Report: Top Netanyahu Advisor Ron Dermer to Resign After Obama Visit
A senior, much-trusted adviser to Prime Minister Benjamin Netanyahu will unexpectedly be stepping down next month, it was reported Thursday.
Ron Dermer, an American-born political consultant and one of Netanyahu’s closest confidants, is to leave his post after US President Barack Obama’s visit in March, Maariv reported.
Dermer was not available for comment. The Prime Minister’s Office had no comment on the matter, either.
Dermer, who immigrated to Israel from Florida in 1998, has served under Netanyahu since 2009 as senior adviser in the Prime Minister’s Bureau, where he functioned as liaison to the White House, English-language speechwriter and other roles.
Maariv claimed that Dermer was stepping down due to fatigue from the job’s heavy workload. There was no confirmation of that assertion, however, and some insiders familiar with Dermer and his approach to his job said they doubted that this was the case. Dermer has been an indefatigable presence in the Netanyahu bureau, they said, and had given no indication of a desire to step down.
In December, Makor Rishon reported that Dermer was set to replace Michael Oren as Israel’s ambassador to the United States, a claim denied by the embassy.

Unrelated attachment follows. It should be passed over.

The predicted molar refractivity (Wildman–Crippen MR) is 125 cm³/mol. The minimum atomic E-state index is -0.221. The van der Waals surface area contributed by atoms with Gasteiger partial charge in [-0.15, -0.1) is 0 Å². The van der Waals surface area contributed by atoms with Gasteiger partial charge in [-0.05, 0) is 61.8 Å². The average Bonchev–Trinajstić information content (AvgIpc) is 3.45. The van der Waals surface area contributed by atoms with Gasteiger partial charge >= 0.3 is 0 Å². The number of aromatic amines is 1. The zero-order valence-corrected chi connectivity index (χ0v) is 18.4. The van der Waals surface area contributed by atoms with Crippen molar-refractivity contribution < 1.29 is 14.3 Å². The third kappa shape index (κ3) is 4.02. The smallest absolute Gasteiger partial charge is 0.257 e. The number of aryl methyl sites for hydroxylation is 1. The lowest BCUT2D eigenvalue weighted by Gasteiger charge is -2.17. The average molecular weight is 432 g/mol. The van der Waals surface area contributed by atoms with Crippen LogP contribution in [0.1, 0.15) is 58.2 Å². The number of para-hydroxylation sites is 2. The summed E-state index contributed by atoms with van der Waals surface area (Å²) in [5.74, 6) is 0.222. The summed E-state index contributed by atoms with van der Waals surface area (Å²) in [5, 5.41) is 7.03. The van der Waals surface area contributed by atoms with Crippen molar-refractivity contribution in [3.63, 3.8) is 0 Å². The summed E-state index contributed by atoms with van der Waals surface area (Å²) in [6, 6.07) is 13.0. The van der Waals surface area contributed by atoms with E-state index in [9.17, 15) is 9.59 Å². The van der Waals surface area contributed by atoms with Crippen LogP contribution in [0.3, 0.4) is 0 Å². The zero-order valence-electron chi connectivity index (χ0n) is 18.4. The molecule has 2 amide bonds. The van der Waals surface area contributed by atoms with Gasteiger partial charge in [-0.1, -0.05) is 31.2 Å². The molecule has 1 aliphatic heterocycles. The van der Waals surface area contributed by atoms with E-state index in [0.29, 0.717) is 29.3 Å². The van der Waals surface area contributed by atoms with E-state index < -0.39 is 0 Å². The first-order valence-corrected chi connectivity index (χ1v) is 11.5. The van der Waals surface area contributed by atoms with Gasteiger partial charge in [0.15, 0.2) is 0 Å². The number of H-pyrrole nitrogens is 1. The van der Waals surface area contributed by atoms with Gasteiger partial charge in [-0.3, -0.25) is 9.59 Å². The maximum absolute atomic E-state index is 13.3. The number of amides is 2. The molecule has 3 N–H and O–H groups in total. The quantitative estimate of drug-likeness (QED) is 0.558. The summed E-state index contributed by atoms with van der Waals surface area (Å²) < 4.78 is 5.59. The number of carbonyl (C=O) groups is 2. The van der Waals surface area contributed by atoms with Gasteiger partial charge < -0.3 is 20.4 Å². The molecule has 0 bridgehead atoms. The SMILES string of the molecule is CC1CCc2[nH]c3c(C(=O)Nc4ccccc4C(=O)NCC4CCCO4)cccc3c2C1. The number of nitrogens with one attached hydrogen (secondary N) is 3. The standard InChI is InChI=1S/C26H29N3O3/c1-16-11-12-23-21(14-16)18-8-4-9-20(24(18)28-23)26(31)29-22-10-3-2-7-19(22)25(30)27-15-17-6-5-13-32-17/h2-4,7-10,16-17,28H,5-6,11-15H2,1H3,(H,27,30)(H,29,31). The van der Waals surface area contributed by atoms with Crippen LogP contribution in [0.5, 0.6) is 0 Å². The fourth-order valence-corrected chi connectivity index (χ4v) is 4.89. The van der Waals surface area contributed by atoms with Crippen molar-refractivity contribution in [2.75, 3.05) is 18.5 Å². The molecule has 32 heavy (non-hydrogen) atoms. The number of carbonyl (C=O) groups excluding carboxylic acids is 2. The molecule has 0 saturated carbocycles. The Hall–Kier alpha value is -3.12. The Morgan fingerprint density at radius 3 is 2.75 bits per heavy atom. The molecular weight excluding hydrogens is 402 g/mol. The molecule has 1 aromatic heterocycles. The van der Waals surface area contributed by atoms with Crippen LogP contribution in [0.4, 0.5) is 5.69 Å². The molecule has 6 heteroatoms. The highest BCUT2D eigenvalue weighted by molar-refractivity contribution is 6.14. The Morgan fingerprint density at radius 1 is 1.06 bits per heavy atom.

Dermer’s is the latest in a string of resignations by senior PMO officials. Last week Cabinet Secretary Zvi Hauser announced his resignation, and last February, National Information Directorate Secretary Yoaz Hendel and military adviser Yohanan Locker stepped down. Their resignations were reportedly tied to sexual misconduct claims against Netanyahu’s bureau chief Natan Eshel, who was forced to leave his post.
A Tablet magazine feature last year said Dermer “has done more to shape Israel’s relationship with the United States, its Arab neighbors, and the Palestinians over the past few years than any man aside from the prime minister himself.”
Married with four children, Dermer is an engaging and effective advocate for Netanyahu’s world view, one insider said.
He co-wrote Natan Sharansky’s bestselling “The Case for Democracy” and had previously served in Israel’s Washington Embassy as minister for economic affairs.